The Visitor, by Henri de Régnier

The Visitor

THE calm house with the key left in the door,
The table where these fruits sweet to the core
And the clear water-glass show side by side
In the deep ebony; two roads that glide
Towards the horizon shortened by the hills
That dam the sea; so that as clear as rills,
That know not why, my simple laughter rings,
Even as they laugh who never other things
Have sought, except the fountain blue among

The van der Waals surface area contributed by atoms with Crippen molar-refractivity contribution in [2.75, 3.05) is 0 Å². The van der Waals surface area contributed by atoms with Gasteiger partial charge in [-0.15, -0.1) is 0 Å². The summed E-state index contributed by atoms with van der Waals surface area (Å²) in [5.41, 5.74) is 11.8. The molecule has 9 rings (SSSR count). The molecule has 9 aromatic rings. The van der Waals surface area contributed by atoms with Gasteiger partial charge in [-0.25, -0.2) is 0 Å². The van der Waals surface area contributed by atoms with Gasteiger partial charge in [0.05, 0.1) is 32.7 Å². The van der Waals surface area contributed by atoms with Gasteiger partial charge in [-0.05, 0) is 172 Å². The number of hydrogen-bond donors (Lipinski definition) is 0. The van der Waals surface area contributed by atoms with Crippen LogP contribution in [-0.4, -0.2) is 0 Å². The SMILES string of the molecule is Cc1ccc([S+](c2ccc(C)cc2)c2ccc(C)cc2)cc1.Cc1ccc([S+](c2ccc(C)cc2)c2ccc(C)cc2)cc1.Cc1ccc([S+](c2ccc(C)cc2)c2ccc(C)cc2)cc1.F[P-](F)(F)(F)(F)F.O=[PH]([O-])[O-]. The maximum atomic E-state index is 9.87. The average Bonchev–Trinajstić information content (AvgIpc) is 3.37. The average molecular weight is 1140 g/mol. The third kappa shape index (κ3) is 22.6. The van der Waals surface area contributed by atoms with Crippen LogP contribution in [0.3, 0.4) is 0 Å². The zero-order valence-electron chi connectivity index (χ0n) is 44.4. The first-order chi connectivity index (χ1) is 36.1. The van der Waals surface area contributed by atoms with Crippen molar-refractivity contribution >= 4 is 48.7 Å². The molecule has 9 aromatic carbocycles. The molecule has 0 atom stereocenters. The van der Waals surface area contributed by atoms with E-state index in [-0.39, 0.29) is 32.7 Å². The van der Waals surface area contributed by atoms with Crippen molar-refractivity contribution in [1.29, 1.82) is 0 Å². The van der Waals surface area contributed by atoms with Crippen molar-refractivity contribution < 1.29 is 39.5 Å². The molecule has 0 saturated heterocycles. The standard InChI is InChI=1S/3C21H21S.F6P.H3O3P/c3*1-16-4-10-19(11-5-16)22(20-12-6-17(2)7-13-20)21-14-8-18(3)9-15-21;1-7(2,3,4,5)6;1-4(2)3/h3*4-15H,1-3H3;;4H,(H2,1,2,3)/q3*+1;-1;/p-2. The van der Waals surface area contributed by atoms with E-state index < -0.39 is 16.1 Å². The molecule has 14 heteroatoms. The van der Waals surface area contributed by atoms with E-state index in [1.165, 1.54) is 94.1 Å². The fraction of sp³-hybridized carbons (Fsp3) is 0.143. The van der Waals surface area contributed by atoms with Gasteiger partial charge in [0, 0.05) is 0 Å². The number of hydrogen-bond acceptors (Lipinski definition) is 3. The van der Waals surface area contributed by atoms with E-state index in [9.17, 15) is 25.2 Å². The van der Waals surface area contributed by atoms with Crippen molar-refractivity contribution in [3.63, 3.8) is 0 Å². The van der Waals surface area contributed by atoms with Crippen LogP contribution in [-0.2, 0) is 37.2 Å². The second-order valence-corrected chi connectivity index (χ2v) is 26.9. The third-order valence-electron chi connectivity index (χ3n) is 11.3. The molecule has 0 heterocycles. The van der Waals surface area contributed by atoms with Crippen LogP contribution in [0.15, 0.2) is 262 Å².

High roses, and with grapes their trellis hung,
And in the evening of their life both joy
And melancholy, days that do not cloy
Though each is like to each as glove to glove:
This knew I when thou camest in to me, Love
And didst with woman's mouth bite my ripe fruit,
And drink my water cool from the tree's root,
And, sitting down, didst fold thy wings divine
Over the stones of this fireside of mine. - Henri de Régnier